In order to measure RH, we need to not only sense
the water vapor pressure but we need to sense the
temperature, as well. There are many ways to do this, but
the most common inexpensive way this is done is with
sensors such as the DHT22 (Figure 6) that outputs a
digital signal that we can read for the RH and
temperature. In practice, we can read this sensor about
once every two seconds and expect to get an RH reading
that is ±1% accurate. The digital signal output is somewhat
arcane, but fortunately we have access to pre-built and
tested libraries to use with the Arduino.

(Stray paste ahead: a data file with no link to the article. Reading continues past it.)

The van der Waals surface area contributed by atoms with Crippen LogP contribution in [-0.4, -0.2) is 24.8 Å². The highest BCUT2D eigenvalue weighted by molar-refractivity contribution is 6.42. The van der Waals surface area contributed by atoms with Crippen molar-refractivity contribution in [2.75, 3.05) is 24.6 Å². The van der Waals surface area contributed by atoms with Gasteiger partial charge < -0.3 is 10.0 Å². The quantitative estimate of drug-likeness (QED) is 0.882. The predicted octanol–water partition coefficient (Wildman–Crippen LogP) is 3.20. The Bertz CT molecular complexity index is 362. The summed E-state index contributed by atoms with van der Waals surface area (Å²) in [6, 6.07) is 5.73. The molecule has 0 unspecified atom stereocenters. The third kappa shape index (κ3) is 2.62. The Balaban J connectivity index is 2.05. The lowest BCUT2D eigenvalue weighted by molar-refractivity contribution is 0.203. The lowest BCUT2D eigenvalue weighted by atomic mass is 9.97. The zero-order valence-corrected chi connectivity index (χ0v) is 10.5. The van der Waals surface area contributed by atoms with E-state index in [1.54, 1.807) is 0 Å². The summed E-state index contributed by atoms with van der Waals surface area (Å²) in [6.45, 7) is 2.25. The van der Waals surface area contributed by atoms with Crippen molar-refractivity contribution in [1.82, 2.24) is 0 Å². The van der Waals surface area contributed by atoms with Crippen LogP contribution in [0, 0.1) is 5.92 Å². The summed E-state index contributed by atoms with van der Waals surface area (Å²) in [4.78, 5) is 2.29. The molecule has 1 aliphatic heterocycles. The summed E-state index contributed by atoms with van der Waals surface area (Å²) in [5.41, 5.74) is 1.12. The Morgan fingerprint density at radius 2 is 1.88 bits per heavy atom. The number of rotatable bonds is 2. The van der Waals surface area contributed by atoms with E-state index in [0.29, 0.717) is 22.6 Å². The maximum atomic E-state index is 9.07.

Temperature is a measure of how hot or cold an
object is; we measure temperature with a thermometer
(duh). The DHT22 uses a thermistor (thermal resistor)
which is a type of resistor that has a resistance that varies
significantly with temperature. As with the RH, the
temperature is reported as part of the digital data output
of the DHT22. The temperature reading is accurate to
Using the DHT22 Hardware
There are lots of ways to sense temperature and
humidity. We will use the DHT22 [you can get one from
Adafruit or Virtuabotix for about $13]. This sensor is a bit
more expensive than its DHT11 little brother, but it is also
more precise, accurate, and has a better range for
It is absolutely critical that you pay attention here
because you can very easily kill your $13 DHT22 if you
wire it wrong.
September 2013 71
■ FIGURE 8: Fritzing PCB view.
■ FIGURE 6: Fritzing breadboard view.
■ FIGURE 7: Fritzing schematic view.